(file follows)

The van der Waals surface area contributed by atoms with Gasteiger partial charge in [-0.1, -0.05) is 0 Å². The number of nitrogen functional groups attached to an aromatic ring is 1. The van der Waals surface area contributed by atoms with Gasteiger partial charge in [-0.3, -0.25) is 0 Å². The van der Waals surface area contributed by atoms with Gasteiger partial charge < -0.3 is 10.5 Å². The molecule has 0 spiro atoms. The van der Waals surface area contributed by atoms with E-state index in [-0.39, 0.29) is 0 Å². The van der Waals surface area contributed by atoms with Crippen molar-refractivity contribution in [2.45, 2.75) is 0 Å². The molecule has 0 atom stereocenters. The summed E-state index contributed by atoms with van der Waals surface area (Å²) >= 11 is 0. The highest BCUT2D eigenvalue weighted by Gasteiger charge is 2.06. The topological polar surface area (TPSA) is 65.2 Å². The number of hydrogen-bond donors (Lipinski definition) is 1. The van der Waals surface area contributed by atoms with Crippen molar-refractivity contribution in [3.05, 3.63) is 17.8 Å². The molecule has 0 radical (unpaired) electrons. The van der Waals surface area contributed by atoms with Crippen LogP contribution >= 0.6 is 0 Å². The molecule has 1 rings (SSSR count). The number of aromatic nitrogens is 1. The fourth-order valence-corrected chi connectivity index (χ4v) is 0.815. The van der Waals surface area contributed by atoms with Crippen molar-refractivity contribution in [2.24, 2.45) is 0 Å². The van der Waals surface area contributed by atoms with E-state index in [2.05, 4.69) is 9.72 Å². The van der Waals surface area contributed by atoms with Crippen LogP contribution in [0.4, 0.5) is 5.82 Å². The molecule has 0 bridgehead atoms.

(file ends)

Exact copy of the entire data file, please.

The van der Waals surface area contributed by atoms with Gasteiger partial charge in [-0.1, -0.05) is 0 Å². The number of nitrogen functional groups attached to an aromatic ring is 1. The van der Waals surface area contributed by atoms with Gasteiger partial charge in [-0.3, -0.25) is 0 Å². The van der Waals surface area contributed by atoms with Gasteiger partial charge < -0.3 is 10.5 Å². The molecule has 0 spiro atoms. The van der Waals surface area contributed by atoms with E-state index in [-0.39, 0.29) is 0 Å². The van der Waals surface area contributed by atoms with Crippen molar-refractivity contribution in [2.45, 2.75) is 0 Å². The molecule has 0 atom stereocenters. The summed E-state index contributed by atoms with van der Waals surface area (Å²) >= 11 is 0. The highest BCUT2D eigenvalue weighted by Gasteiger charge is 2.06. The topological polar surface area (TPSA) is 65.2 Å². The number of hydrogen-bond donors (Lipinski definition) is 1. The van der Waals surface area contributed by atoms with Crippen molar-refractivity contribution in [3.05, 3.63) is 17.8 Å². The molecule has 0 radical (unpaired) electrons. The van der Waals surface area contributed by atoms with Crippen LogP contribution >= 0.6 is 0 Å². The molecule has 1 rings (SSSR count). The number of aromatic nitrogens is 1. The fourth-order valence-corrected chi connectivity index (χ4v) is 0.815. The van der Waals surface area contributed by atoms with Crippen molar-refractivity contribution in [2.24, 2.45) is 0 Å². The van der Waals surface area contributed by atoms with E-state index in [2.05, 4.69) is 9.72 Å². The van der Waals surface area contributed by atoms with Crippen LogP contribution in [0.4, 0.5) is 5.82 Å². The molecule has 0 bridgehead atoms.